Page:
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Friday, October 25, 2013

Indian SC awards NRI Rs.6.08 crore medical negligence compensation

New Delhi -- The Supreme Court Thursday awarded Rs.6,08,00,550 compensation to Indian-American doctor Kunal Saha, ordering the Kolkata-based Advance Medicare Research Institute (AMRI) to pay for medical negligence resulting in his wife Anuradha's death in 1988.

A bench of Justice C.K. Prasad and Justice V. Gopala Gowda passed the order in their judgment on an appeal by Saha, challenging the compensation of Rs.1.72 crore awarded by National Consumer Forum. Cross appeals were also filed by AMRI and three doctors against the forum's award.
Welcoming the verdict, Saha said the "historic" judgement should rekindle hope for countless victims.
The US-based NRI said it should tell many honest and caring doctors it is time to step forward and cleanse the system.
"If you let a few corrupt and politically connected doctors to run the show, all doctors will continue to share the blame and will never be able to restore public trust that we had not so long ago," he said in a statement.
The court directed that the hospital would pay compensation to Saha, within eight weeks, along with yearly interest of 6 percent from the date of the complaint. Allowing AMRI to deduct what it had already paid, the court also asked to file a compliance report.
It asked two doctors - Balram Prakash and Sukamar Mukharjee - to pay Saha Rs.10 lakh each and another doctor, Baidyanath Haldar, to pay Rs.5 lakh.
Since three doctors, after the consumer forum decision, had already made payment in excess of one fixed by the apex court, the court said that they are entitled for reimbursement from AMRI, which should do so within eight weeks.
The court took several factors into account in fixing the compensation, over the forum's Rs.1,34,66,000.
Noting an increasing number of medical negligence cases coming before the consumer forums, the court said it hopes this verdict "acts as a deterrent and a reminder to those doctors, hospitals, the nursing homes and other connected establishments who do not take their responsibility seriously".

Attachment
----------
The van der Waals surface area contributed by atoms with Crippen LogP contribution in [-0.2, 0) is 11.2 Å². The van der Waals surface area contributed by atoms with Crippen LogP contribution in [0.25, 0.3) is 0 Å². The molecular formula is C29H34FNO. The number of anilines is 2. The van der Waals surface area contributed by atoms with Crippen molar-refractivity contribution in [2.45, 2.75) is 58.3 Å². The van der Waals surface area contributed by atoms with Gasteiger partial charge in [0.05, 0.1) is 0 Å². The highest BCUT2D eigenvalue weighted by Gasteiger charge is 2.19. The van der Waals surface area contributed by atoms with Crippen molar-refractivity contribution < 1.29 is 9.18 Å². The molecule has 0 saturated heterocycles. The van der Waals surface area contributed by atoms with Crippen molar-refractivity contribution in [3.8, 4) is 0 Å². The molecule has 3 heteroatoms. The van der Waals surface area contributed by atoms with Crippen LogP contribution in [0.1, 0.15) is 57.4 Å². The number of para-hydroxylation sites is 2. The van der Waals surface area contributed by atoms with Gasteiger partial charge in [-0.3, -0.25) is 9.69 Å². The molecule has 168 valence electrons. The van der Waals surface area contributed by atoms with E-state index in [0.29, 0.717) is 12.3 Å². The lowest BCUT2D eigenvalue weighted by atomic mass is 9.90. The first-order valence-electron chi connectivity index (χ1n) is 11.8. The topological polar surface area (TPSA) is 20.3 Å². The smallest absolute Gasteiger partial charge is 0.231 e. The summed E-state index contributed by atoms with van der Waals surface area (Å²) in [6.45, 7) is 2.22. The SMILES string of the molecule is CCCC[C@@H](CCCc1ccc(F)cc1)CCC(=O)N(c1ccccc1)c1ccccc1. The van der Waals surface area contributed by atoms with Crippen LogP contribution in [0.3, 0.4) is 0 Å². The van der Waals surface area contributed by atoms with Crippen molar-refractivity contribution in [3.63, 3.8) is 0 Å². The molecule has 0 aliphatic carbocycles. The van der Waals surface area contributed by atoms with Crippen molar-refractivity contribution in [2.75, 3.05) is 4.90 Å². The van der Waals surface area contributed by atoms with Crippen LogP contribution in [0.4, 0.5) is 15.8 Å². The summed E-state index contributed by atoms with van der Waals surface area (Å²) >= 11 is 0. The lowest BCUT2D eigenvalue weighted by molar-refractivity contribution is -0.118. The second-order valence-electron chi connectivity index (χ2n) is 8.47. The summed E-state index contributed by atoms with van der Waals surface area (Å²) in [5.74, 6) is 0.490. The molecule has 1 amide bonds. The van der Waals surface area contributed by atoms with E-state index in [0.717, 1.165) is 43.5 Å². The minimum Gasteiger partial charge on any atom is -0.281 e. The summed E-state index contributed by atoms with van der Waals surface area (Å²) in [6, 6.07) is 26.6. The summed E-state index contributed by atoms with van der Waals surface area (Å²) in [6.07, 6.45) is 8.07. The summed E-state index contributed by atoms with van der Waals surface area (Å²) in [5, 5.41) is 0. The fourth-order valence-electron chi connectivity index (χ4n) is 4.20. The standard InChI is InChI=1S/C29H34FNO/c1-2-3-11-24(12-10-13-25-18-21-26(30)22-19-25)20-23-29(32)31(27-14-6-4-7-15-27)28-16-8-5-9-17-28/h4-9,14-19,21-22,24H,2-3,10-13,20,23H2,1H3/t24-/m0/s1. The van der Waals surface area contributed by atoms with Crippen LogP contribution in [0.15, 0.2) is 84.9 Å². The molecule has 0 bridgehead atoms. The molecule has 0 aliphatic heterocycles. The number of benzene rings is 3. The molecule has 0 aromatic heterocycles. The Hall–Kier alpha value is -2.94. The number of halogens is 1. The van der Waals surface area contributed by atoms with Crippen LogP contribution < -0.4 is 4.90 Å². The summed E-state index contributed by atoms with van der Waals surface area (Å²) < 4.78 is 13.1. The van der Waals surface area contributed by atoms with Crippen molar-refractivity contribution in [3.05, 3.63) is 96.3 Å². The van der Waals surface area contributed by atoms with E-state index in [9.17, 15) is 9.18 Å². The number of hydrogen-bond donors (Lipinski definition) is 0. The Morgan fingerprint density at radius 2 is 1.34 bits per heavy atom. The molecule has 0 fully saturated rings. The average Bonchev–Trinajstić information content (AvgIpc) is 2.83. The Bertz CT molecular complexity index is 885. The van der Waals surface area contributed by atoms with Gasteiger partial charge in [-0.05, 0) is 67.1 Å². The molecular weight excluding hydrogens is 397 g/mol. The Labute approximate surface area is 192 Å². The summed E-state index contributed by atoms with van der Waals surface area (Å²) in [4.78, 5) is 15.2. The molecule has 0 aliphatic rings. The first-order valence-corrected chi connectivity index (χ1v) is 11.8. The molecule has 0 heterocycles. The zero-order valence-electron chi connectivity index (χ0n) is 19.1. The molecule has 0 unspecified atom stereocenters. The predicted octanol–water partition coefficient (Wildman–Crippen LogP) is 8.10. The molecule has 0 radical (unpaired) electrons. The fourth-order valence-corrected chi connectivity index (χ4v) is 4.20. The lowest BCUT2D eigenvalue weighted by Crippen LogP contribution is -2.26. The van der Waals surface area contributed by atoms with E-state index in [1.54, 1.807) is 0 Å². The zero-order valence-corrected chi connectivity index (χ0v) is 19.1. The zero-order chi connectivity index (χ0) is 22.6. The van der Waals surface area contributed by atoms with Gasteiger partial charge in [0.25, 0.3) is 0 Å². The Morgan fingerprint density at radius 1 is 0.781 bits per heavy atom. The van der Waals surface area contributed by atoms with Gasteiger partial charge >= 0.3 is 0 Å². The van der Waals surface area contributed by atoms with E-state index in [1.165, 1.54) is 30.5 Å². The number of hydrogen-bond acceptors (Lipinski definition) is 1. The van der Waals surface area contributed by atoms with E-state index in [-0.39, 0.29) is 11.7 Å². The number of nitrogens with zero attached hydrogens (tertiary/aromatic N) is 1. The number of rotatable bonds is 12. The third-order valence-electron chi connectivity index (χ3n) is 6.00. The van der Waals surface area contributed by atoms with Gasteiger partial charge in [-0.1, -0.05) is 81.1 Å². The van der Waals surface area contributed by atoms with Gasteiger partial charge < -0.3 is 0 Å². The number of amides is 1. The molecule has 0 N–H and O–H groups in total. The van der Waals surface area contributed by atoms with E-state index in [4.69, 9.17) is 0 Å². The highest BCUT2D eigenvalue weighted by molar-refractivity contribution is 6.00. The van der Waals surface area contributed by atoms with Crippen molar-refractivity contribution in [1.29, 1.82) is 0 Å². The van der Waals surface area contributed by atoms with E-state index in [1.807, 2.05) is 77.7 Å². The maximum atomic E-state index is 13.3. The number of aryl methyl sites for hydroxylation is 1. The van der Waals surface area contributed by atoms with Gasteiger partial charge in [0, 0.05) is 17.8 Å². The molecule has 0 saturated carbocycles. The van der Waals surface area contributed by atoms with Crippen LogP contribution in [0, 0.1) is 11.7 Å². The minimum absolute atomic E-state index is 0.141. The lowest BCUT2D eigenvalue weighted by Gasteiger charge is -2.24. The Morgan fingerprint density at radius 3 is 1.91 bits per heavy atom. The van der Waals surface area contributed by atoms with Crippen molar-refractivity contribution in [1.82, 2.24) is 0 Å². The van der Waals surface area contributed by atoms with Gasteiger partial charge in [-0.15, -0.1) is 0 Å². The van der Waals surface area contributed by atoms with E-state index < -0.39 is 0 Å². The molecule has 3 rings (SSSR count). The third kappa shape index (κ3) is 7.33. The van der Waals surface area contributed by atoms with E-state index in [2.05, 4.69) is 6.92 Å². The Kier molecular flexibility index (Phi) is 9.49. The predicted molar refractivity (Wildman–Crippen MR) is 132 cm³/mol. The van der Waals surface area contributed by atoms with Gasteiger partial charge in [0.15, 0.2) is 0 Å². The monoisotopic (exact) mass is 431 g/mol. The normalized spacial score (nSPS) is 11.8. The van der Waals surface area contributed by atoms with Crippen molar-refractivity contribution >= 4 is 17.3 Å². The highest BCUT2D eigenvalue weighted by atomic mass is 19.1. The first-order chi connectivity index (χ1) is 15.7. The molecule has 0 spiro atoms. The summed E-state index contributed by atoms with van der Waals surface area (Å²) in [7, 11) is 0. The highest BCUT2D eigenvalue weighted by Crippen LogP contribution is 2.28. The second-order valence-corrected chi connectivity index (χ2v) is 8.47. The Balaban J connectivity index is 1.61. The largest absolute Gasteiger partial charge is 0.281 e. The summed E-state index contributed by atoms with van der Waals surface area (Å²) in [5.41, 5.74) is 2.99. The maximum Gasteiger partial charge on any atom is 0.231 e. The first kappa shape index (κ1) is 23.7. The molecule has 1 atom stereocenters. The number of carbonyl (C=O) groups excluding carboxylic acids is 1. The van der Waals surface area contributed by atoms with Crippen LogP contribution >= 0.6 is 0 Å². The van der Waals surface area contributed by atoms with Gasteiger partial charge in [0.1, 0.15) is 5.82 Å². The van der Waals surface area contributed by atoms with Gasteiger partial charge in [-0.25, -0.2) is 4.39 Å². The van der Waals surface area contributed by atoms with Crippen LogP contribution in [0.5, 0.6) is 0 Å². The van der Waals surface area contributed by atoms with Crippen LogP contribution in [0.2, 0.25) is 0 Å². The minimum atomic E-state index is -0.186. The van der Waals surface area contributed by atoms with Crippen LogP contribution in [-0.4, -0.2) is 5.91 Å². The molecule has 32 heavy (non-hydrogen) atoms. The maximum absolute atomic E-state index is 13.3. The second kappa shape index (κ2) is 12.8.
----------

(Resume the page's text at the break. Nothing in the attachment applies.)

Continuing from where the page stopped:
Speaking for the bench, Justice Gowda asked the central and the state governments to consider enacting laws wherever needed for effective functioning of private hospitals and nursing homes."
Citing an earlier apex court judgment holding the right to health a fundamental right guaranteed under the Constitution's Article 21, the court said doctors and hospitals are to be dealt with strictly if found "negligent with the patients who come to them pawning all their money with the hope to live a better life with dignity".
"The patients irrespective of their social, cultural and economic background are entitled to be treated with dignity which not only forms their fundamental right but also their human right," Justice Gowda said.
Since the conduct of doctors is already regulated by the Medical Council of India, the court said: "We hope and trust for impartial and strict scrutiny from the body.
It also expressed hope that medical professionals and institutions update themselves about any new developments and rare diseases so as to avoid tragedies such as this case where a life could have been saved with a little more awareness and wisdom on the part of doctors and the hospital.
The tragic story of Anuradha started in April 1998, a month after she reached Kolkata for her summer vacation, when some rashes surfaced on her skin. She consulted Mukharjee who advised her rest.
However, more intense rashes recurred in early May. Mukharjee then prescribed her two doses of Depomedrol injection every day.
As Anuradha's condition did not improve, she was admitted to AMRI and treated by Mukharjee but subsequently shifted to Mumbai's Breach Candy Hospital where she was diagnosed to be suffering from life-threatening disease called toxic epidermal necrolysis (TEN). 
TEN, also known as Lyell's syndrome, is generally caused by a reaction to drugs and leads to the top layer of skin detaching from the lower layer all over the body. 
Anuradha succumbed to her ailment May 28, 1998. 

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